September 9, 2011


World grain prices to remain buoyant



Global grain markets are expected to stay volatile till next March, according to the Commonwealth Bank of Australia.


The bank's latest commodity analysis has forecast high world prices for wheat, corn and canola through to the second quarter of 2012.


CBA said feed grain stocks were tipped to fall this year to their lowest level since 1973, with prices likely to set records in the coming year.


The report said the tightening in world feed grain stocks was largely due to adverse weather and a relentless surge in ethanol production in the US. "We believe world feed grain prices are likely to post fresh records in the coming year, with Chicago corn prices likely to exceed US$8 a bushel for the first time."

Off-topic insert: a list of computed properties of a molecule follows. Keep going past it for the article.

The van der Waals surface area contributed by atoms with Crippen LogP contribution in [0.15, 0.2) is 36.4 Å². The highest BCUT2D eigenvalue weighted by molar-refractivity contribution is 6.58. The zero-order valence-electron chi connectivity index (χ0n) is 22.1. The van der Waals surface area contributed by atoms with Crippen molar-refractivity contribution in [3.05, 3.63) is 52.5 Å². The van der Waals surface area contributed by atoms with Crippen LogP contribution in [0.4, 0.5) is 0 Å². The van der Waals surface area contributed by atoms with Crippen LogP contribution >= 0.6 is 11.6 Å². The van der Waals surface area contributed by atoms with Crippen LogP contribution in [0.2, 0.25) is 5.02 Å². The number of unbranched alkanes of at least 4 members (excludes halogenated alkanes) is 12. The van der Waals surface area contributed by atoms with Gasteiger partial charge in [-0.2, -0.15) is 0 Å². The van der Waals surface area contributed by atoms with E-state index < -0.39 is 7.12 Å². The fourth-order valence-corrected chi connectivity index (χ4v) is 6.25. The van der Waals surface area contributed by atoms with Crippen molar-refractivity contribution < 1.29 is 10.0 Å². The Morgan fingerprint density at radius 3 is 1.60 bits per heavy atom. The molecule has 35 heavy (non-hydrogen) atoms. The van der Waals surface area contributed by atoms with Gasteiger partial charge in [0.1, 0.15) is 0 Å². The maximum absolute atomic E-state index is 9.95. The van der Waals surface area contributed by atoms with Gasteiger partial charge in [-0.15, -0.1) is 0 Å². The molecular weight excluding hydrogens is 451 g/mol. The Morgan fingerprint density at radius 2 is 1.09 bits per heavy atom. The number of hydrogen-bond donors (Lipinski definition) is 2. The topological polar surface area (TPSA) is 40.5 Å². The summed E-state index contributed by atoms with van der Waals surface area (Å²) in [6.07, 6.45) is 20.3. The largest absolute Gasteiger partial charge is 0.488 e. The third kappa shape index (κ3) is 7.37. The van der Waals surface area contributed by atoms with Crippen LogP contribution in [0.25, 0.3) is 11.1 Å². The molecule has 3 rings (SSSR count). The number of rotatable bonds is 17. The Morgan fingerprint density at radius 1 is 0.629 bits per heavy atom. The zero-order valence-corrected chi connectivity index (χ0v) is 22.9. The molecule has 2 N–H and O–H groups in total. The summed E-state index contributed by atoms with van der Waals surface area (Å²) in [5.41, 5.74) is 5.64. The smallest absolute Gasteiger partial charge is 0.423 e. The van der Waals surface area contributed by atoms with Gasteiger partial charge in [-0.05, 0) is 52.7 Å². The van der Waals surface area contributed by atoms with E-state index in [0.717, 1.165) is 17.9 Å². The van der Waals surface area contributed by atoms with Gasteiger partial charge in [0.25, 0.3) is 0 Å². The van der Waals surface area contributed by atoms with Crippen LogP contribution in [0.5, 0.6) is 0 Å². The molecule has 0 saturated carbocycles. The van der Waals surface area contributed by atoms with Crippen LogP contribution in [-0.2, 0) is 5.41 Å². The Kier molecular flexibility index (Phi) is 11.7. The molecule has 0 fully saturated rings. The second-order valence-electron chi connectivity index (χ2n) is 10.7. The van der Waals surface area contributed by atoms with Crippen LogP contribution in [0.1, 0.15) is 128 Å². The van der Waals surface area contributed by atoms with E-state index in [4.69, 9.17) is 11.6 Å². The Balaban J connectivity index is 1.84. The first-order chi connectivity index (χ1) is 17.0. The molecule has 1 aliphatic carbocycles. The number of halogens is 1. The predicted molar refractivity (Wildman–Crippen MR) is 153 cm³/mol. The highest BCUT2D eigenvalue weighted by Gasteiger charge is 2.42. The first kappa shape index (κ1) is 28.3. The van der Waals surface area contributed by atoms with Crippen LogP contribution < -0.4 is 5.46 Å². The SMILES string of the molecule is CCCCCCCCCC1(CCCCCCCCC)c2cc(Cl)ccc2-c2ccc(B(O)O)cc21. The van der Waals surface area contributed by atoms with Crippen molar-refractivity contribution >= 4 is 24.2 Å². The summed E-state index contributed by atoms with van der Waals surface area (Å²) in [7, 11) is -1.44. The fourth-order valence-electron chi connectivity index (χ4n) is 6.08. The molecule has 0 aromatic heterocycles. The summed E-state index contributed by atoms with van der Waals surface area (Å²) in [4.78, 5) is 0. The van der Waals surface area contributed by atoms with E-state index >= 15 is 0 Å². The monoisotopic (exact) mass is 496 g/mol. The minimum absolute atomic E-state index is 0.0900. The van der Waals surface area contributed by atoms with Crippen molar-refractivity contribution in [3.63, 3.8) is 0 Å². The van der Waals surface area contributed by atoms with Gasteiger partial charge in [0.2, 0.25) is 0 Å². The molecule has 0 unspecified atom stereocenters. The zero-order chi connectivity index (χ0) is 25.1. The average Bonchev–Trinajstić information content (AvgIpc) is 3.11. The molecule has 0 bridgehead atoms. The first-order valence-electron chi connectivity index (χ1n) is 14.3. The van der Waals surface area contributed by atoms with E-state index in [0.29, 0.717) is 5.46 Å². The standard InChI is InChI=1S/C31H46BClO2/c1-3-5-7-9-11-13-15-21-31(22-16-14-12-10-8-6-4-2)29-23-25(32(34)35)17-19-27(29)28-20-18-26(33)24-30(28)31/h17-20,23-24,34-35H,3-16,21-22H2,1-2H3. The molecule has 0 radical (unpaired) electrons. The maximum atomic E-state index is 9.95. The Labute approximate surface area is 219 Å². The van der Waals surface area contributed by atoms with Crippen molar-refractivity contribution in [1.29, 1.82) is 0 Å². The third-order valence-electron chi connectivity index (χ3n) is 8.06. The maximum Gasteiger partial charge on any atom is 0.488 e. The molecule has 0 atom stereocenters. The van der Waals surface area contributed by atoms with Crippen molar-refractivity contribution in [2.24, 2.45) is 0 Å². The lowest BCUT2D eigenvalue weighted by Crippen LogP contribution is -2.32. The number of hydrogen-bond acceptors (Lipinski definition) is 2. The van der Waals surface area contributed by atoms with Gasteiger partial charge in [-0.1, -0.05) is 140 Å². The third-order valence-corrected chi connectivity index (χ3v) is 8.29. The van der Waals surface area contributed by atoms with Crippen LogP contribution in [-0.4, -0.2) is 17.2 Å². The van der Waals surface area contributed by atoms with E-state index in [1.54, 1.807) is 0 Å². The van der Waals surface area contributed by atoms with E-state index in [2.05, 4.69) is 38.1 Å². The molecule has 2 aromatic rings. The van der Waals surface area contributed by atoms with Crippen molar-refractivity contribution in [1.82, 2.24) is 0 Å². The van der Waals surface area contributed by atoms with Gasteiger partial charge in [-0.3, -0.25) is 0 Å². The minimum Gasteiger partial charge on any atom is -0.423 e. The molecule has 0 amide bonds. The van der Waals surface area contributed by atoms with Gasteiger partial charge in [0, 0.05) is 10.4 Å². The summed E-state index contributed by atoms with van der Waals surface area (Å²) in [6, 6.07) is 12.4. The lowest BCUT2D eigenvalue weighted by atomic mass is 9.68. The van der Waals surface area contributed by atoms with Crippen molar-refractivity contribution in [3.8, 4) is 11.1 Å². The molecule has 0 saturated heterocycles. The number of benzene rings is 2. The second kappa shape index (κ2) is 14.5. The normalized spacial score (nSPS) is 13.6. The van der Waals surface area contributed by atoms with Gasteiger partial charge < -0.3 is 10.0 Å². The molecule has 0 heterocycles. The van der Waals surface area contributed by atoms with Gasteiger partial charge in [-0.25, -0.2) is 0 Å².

CBA said the main risks to corn prices during the next year were a significant change in US ethanol policies, global economic recession, lower global meat demand and a collapse in world commodity prices.


The tight corn supplies are, in turn, expected to underpin wheat prices.


CBA has forecast the average corn price for the December quarter of this year and March quarter of next year at US$7.83/bushel, just below the world record set earlier this year.


Thereafter, the corn price is expected to decline relatively quickly to an average of about US$6.67/bushel by this time next year.


The bank has forecast CBOT wheat prices for the same periods at US$7.83/bushel.


CBA is not expecting wheat to decouple from corn prices until September next year.


World canola prices are expected to average slightly higher than current levels in the last quarter of this year but about AUD35 (US$37.19) a tonne below levels at the start of 2011.


But CBA has added a word of caution.


"The outlook for stronger global grain and oilseed prices is not without risks," it said.


"Although we do not expect a GFC (global financial crisis) Mark II event to occur, we would be naive to ignore its present danger."

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